Yes, we make sure placement of equipment, traffic patterns to avoid trampling the bushes, etc. Too often, homeowners think about what’s going on top of the roof and forget about what surrounds the house. This includes the gutters, which we talked about earlier, but also the landscaping. If you spend hundreds – or thousands – of dollars planting trees, shrubs and flowers, you don’t want to come home to a new roof but a torn up lawn. Before you hire a company, ask specifically what they will do to protect your landscaping. Where will the ladders go? Where will the old shingles and potentially rotten plywood be dropped or tossed so that it doesn’t affect the bushes and flowers that surround your house? If an accident does occur and an employee from the company tromps through your rose garden, what will the company do to fix the damage?
WHAT IS THE COST OF PLYWOOD SHOULD YOU FIND ROTTEN ROOF OR SOFT ROOF DECKING?
We will inform you a dollar amount per plywood sheet. Unscrupulous roofers might skip over this information as you head into an agreement. Once the roof is up, it’s tough for you to dispute an overinflated cost for plywood sheeting to fix what was rotten underneath. For this reason, you need to ask how much it will cost per plywood sheeting should the roofer find rotten or soft pieces that need to be replaced. This will leave you with no surprises during the job, and it will allow you to compare one roofer’s estimate to another’s.
WARRANTY VS GUARANTEE
Products vs. Services
Product (Manufacturer) Warranty vs. Services (Contractor) Warranty can be confusing. The purchase of a new roof system for a home is a significant expense. It involves purchasing a combination of products and services. It is very important that the homeowner understands the role of the roofing contractor and the role of the manufacturer.
The Contractor: Reputation and Price
In the matter of services or workmanship, the signed agreement between the homeowner and the contractor generally includes a written warranty on workmanship. While the length of warranties may vary, a good contractor will stand behind his work because he cares about his reputation and the homeowner’s potential as a referral for other work. Clearly, the terms of the agreement and the good reputation of the contractor are the most reliable assurances of satisfactory workmanship. In addition to the warranty, price is always a central concern. Price is not a measure of experience, reliability, competence, honesty or stability. Price is a measure of the cost of the project. Some low prices are bargains. Some low prices are invitations to a bad dream.
Also remember to judge a price based on the total services a contractor will provide. Only after you understand these considerations should you think about the price.
The Manufacturer: Warranties
Unlike the workmanship warranty, which is generally negotiated in the job agreement, the product warranty is set in concrete by the manufacturer. It is limited. It is fixed. It is rigid. It cannot be altered by actions of the homeowner or the contractor. It is the responsibility of the contractor and the homeowner to read and comprehend all of the terms and conditions of the warranty.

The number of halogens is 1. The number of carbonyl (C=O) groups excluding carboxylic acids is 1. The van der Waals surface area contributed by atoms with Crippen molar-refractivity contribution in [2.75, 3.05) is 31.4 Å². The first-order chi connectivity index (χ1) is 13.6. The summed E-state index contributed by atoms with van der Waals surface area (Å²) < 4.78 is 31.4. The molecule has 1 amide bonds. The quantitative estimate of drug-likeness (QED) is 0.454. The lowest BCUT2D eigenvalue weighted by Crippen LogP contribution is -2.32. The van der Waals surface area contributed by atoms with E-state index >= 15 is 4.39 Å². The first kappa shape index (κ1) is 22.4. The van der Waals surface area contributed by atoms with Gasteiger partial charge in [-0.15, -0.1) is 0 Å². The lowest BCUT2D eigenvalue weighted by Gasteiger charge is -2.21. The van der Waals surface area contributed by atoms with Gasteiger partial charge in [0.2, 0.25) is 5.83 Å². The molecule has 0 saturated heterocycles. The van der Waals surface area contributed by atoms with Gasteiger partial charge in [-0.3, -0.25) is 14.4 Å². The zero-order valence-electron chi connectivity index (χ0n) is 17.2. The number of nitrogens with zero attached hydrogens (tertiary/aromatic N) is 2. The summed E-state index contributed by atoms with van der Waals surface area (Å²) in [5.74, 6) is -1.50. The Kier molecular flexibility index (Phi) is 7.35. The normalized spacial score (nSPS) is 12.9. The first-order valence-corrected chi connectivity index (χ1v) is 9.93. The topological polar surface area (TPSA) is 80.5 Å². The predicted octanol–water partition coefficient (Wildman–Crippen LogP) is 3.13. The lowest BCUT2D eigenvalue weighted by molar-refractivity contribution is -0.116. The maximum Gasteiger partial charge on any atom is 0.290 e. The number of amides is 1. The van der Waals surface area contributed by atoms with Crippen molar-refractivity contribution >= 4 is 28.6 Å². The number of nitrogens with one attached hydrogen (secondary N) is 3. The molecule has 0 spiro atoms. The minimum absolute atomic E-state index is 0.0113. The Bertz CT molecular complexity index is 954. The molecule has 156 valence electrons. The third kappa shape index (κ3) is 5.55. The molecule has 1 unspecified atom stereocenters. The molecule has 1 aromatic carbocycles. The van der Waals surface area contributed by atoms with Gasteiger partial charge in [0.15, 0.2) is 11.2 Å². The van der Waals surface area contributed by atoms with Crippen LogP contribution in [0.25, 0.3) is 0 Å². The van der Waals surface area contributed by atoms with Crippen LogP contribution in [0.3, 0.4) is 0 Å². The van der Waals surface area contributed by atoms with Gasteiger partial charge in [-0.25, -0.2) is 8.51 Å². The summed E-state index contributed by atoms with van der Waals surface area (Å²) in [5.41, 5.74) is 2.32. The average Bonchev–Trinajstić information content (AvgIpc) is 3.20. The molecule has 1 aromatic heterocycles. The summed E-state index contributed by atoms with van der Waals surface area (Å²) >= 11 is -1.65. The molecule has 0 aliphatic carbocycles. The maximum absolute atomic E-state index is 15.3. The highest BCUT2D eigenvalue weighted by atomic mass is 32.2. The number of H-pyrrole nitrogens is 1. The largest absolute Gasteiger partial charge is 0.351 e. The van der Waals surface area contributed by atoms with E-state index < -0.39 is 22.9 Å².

WHAT’S THE DIFFERENCE BETWEEN A CONTRACTOR ROOF WARRANTY AND A MANUFACTURER ROOF WARRANTY?
This one is pretty straight forward. One comes from the roofing company that installed the roof and one comes from the manufacturer of the roofing material.
Manufacturer warranties vary and some cover only the material while others cover the entire system. Most manufacturer warranties also require the contractor to perform warranted repairs for the first few years after the install.
Contractor roof warranties typically do not cover materials and only cover workmanship.
MATERIAL-ONLY WARRANTY VS. LABOR-ONLY WARRANTY VS. SYSTEM (LABOR AND MATERIAL) WARRANTY
- A roofing material only warranty usually has a lower cost than a full system warranty but only covers manufacturing defects and premature deterioration for the length of the warranty. Material only warranties only cover the roof and do not cover other accessories such as flashings, adhesives, metal edge, etc.
This type of warranty would only cover the cost of materials to repair or offer a credit toward the purchase of new. These warranties in no way cover or include any labor or coverage for installation errors. Material only warranties also do not provide coverage for leak repair costs.
- A labor-only warranty covers only the labor required to address a roof defect and does not cover the cost of materials. These types of warranties are usually offered by the roof installer. Note that this type of warranty is not a roof workmanship warranty and may not cover repairs for installation errors.
- A full system warranty will typically cover not only the material, but also manufacturer approved flashings, accessories and metal work utilized in the original installation. These types of warranties will typically cover full cost, labor included, for any leak repairs within the warranty terms and conditions. I’ll go into more detail below on what is and isn’t covered under this type of warranty. Again this type of warranty may not cover installation errors.
LABOR WARRANTY VS. ROOF WORKMANSHIP WARRANTY
These two types of warranties are often confused so let’s clear up what the difference is.
Labor warranties typically cover the costs related to repairing a defective roof within the limits of the roof system coverage. Most full system warranties include labor. This type of warranty however does not cover the cost of repairs associated with installation failures. That is why the most important aspect of your roof system is a good installation!
Not much can protect you against installation defects apart from a roof workmanship warranty from the installer. Also keep in mind that a warranty is only as good as the company backing it. Make sure you have a professional, long-standing roofing contractor install your roof!
A roof workmanship warranty will cover you against costs related to actual installation failures and errors which a labor-only warranty may not cover.